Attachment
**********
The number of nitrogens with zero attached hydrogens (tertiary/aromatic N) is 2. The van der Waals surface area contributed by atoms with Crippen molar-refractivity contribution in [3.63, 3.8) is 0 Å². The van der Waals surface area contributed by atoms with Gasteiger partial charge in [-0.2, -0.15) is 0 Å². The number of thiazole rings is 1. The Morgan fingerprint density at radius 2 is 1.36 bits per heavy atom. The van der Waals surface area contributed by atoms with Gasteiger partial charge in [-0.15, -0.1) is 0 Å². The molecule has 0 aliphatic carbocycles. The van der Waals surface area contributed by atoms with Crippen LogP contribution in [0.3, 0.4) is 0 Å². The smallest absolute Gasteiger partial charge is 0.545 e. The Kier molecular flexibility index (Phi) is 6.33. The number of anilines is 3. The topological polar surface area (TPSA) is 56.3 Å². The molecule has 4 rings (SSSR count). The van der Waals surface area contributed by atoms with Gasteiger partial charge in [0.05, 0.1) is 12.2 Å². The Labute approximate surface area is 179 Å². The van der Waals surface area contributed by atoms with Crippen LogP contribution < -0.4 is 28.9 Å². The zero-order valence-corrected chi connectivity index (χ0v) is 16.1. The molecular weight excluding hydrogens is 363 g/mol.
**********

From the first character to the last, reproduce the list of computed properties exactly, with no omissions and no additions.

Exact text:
The number of nitrogens with zero attached hydrogens (tertiary/aromatic N) is 2. The van der Waals surface area contributed by atoms with Crippen molar-refractivity contribution in [3.63, 3.8) is 0 Å². The van der Waals surface area contributed by atoms with Gasteiger partial charge in [-0.2, -0.15) is 0 Å². The number of thiazole rings is 1. The Morgan fingerprint density at radius 2 is 1.36 bits per heavy atom. The van der Waals surface area contributed by atoms with Gasteiger partial charge in [-0.15, -0.1) is 0 Å². The molecule has 0 aliphatic carbocycles. The van der Waals surface area contributed by atoms with Crippen LogP contribution in [0.3, 0.4) is 0 Å². The smallest absolute Gasteiger partial charge is 0.545 e. The Kier molecular flexibility index (Phi) is 6.33. The number of anilines is 3. The topological polar surface area (TPSA) is 56.3 Å². The molecule has 4 rings (SSSR count). The van der Waals surface area contributed by atoms with Gasteiger partial charge in [0.05, 0.1) is 12.2 Å². The Labute approximate surface area is 179 Å². The van der Waals surface area contributed by atoms with Crippen LogP contribution < -0.4 is 28.9 Å². The zero-order valence-corrected chi connectivity index (χ0v) is 16.1. The molecular weight excluding hydrogens is 363 g/mol.